Though the obstacles to a clean energy economy are largely political, one particular technological challenge to this goal is the expense and capacity of storage batteries. The sun may shine strongly on a home rooftop, but if there is nowhere to store this energy until peak-demand in the evening, the system is not effective. However, technology may be catching up to demand. While the Tesla Powerwall hopes to be part of the solution, a new method of manufacturing lithium batteries, pioneered by MIT researchers and Cambridge-based company 24M, may cut production costs in half and open up enormous opportunities for renewable energy.
Yet-Ming Chiang, professor at MIT and co-founder of 24M, was inspired to pursue a new manufacturing method after noting inefficiencies in the status quo. “We’re reinventing the lithium ion battery,” says Chiang, “the cost of the product is too high, and the manufacturing process is too complex.” After decades of little change in how lithium batteries were produced, Chiang and his team have developed a new process that allows for a radical decrease in battery costs and increase in durability.
The new process uses fewer, thicker electrodes than in traditional lithium batteries, which allows for a simpler, more efficient battery structure. This method reduces the amount of non-functional material in the battery structure by 80% and produces lithium batteries that can be folded, bent, or punctured by bullets without failing. The capital investment for building and expanding a factory with 24M’s new process is also significantly less than traditional lithium battery manufacturing.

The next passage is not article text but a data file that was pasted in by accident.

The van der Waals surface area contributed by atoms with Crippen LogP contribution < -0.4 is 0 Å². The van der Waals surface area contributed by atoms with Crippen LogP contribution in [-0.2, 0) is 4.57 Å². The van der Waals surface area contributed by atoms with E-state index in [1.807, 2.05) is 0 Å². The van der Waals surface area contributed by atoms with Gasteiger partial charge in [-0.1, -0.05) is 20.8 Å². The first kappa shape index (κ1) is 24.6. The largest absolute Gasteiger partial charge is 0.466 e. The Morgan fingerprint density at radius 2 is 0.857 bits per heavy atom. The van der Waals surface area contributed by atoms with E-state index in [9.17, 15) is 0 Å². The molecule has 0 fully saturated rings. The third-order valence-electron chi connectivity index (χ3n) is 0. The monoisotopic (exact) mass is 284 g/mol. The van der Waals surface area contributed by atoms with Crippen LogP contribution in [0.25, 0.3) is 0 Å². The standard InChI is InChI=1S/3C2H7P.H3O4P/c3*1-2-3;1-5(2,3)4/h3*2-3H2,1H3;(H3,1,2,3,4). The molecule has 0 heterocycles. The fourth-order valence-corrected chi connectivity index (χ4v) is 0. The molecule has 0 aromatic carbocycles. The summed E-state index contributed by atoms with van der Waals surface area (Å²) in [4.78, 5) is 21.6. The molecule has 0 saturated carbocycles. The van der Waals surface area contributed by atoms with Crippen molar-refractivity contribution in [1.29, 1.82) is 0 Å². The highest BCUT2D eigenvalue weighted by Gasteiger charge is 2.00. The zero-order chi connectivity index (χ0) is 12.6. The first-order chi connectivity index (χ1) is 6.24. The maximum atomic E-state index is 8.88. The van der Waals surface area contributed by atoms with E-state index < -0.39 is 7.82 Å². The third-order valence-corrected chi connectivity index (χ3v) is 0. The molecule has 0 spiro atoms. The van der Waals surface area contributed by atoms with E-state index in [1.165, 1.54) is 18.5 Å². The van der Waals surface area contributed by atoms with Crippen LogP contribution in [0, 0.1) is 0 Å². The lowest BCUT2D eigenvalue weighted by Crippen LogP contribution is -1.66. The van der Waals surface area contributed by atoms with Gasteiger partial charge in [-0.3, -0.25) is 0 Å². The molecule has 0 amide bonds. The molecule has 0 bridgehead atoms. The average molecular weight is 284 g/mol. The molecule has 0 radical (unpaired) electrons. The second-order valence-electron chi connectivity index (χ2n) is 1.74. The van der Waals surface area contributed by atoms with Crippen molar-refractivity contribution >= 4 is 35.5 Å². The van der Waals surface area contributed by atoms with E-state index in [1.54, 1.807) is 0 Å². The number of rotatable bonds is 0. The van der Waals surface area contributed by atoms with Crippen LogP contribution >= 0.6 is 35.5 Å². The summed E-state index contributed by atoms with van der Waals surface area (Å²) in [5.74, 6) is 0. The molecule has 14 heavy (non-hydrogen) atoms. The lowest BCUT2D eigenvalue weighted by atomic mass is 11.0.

At least 10,000 prototype batteries have been produced at 24M’s facility in Cambridge, Massachusetts. Customers have been testing these new batteries since December 2014. In 2020, the company aims to begin high-volume production of grid-scale batteries for use by utilities. By that same year, Chiang estimates that 24M will be capable of producing batteries for less than $100 per kilowatt-hour of capacity, far less than the cost of contemporary batteries. Although the company is waiting to see how the electric vehicle market develops, its process may be utilized to make effective, lightweight batteries well suited for cars. Venkat Viswanathan, assistant professor at Carnegie Mellon University, which is not involved with 24M, comments that this new process could “could do the same sort of disruption to [lithium ion] batteries manufacturing as what mini-mills did to the integrated steel mills.”